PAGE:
I switched to a different daughterboard and got horrific, nonsensical screeching noises. But I had sound! A quick software change and it worked fine. I had the time. I had a timer that worked when the screen was on. I had a full blown GUI framework and multitasking. To test the sound properly, I added an Amiga Modtunes player.
That buzzing noise is the mod player task stalling when tiles are moved. The roaring noise is my room fan. I’ll try to resolve the stalling if I rewrite this. Things were working well, but I had a few snags. On-board timer and power management chips weren’t behaving as expected. I didn’t fully understand how power management worked and it showed. I realised a large part of my problems were down to two issues:
Aggressive power management switching too much off
Doing too much in the GUI side of the watch
The former wasn’t helped by me not really understanding ESP32 power management as I’ve never had to use it before. The latter is an architectural issue worth exploring.
Most programs I write are very small single purpose tools. Everything is normally thrown into a single task, like sending a bunch of data to another program to make it do things it was never meant to do. Because this is a whole Operating System, it needs to facilitate other tasks. When the GUI did something non-GUI, it stopped doing normal GUI things. If the watch screen was off, it stopped doing GUI things. The timer code lived inside the GUI, that’s why it stopped when the screen was turned off.
I started moving logic away from the GUI into the core. This took a huge amount of effort due to the corners I’d cut along the way. Eventually, I started to see progress.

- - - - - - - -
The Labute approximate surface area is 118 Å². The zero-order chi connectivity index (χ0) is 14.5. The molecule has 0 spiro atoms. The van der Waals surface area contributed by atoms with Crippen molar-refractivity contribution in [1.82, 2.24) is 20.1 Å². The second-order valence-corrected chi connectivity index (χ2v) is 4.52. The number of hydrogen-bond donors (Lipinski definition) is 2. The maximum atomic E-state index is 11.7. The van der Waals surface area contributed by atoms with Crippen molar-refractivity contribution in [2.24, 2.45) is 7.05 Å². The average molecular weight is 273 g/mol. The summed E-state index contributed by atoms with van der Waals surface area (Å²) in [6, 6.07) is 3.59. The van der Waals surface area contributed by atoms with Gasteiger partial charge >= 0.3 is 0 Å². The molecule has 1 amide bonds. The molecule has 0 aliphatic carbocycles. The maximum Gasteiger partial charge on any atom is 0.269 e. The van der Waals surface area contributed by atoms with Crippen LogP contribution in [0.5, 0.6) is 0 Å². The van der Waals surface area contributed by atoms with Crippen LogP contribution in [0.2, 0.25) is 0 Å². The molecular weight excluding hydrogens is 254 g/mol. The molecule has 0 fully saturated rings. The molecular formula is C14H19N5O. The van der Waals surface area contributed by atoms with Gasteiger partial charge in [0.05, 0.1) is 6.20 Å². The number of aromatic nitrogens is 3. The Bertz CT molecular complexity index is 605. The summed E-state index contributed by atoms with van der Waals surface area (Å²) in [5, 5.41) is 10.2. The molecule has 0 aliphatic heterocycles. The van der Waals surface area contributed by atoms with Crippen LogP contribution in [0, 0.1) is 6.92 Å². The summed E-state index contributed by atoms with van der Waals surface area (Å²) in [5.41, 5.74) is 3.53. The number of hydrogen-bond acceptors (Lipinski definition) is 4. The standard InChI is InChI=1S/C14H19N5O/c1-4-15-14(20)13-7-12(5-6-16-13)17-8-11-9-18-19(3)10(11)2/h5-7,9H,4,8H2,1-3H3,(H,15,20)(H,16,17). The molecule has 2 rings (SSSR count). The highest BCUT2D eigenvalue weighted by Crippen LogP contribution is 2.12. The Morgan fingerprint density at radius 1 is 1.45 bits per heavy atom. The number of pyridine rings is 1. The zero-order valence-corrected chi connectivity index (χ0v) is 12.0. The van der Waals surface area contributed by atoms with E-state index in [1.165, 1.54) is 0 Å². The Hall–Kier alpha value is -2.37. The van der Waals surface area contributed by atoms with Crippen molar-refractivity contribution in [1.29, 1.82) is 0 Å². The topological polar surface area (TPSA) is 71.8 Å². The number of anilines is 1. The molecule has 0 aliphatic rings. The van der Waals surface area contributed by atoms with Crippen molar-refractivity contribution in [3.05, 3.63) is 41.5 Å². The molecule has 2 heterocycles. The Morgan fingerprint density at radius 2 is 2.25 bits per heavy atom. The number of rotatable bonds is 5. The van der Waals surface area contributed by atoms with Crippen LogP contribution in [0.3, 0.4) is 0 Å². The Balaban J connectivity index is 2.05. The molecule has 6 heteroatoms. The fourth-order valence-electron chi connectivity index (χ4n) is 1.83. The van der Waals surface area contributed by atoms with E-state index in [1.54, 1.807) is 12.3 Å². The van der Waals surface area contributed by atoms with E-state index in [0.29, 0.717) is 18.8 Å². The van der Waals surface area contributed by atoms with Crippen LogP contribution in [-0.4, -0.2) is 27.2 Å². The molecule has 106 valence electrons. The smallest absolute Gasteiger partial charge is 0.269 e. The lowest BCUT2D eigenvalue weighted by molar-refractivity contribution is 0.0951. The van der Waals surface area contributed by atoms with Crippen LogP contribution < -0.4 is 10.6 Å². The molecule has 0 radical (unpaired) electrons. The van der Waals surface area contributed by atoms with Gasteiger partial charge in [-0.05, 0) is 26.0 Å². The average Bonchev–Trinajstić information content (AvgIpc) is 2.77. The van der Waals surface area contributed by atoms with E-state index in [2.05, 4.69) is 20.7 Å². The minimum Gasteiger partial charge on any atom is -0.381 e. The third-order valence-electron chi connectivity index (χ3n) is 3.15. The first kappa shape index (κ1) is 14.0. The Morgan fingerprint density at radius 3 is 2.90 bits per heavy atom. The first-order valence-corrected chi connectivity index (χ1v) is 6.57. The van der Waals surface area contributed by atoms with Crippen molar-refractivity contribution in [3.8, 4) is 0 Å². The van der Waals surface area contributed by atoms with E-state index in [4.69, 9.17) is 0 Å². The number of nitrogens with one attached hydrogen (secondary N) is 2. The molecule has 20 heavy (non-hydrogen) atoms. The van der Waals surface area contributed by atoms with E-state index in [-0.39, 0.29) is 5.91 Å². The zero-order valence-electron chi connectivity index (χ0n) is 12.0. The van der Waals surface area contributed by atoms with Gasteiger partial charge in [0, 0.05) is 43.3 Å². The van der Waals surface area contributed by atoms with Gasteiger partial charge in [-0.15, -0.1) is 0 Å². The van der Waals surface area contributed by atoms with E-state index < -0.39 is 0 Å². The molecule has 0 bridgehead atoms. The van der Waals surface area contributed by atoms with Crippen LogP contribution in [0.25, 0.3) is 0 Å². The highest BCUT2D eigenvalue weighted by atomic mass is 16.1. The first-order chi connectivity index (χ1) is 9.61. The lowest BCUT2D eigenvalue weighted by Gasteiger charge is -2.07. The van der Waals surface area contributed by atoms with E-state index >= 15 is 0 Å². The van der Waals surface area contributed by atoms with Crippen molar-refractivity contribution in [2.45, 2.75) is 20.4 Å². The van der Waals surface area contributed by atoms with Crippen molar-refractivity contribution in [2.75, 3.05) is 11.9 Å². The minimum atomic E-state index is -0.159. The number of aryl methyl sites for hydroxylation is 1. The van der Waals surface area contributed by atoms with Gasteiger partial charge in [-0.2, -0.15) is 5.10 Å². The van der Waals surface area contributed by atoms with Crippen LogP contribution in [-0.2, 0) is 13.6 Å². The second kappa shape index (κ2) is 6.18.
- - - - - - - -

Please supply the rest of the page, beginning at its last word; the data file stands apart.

The process of code -> swear -> code -> disbelief -> code -> swear -> code -> joy -> repeat started to bear fruit. I successfully moved the timer logic out of the GUI. I added a new power-management mode so that sound wouldn’t cut off when the screen did. I created a new button field layout to replace the toggles. I added options to the menu bar. I even added speech for the timer countdown. Wanna see my watch?
I didn’t know my video recording settings were so low till afterwards. Still, you can hear what’s going on. As a last minute option I added a Say command, which those who remember Workbench 1.3 might find interesting. It’s just a clunky thing that reuses the Wifi keyboard class. It doesn’t hide the launch button, but the keyboard is so clunky to use, you probably wouldn’t use it more than once anyway.
In total I spent 5 man days over 2 calendar weeks on the watch. I learned a lot about OS design, GUI libraries and all kinds of things that will help for other projects. I’m glad I did it, but now it does what my partner asked for, I’m going to take a break from it before reimplementing it from scratch again. I’m not sure she’ll ever ask me to do anything again. Even so, it was worth every poorly calculated second.
If you want to get your own TTGO T-Watch, I’ll do an updated release when I get my hands on the new 2020 model. I can’t promise to fix all the bugs, nor can I promise not to introduce new ones. I’ll see what time permits once it arrives.
Things You Might’ve Missed
I’ve had to leave out this week’s links to fit everything in about the watch. I’ll do a special links edition next Thursday along with an AMA on Substack.
I want to leave you with the incredible Healah Dancing by Keaton Henson, featuring Ren Ford. It’s a beautiful piece that touches the very depths of the soul.
Out in the real world I know things are pretty scary. Please stay safe and know that this moment too will pass. I’d like to end with a quote from Martin Luther King:
“We must accept finite disappointment, but never lose infinite hope.”
I really hope you liked this issue, I know it’s a bit different to the others. If you know someone who might like Tales From The Dork Web, please share it with them. I’ll be back next week with more links to things you’ve missed and an AMA. If you’re not already subscribed, you can sign up below to get Tales From The Dork Web in your inbox once a fortnight.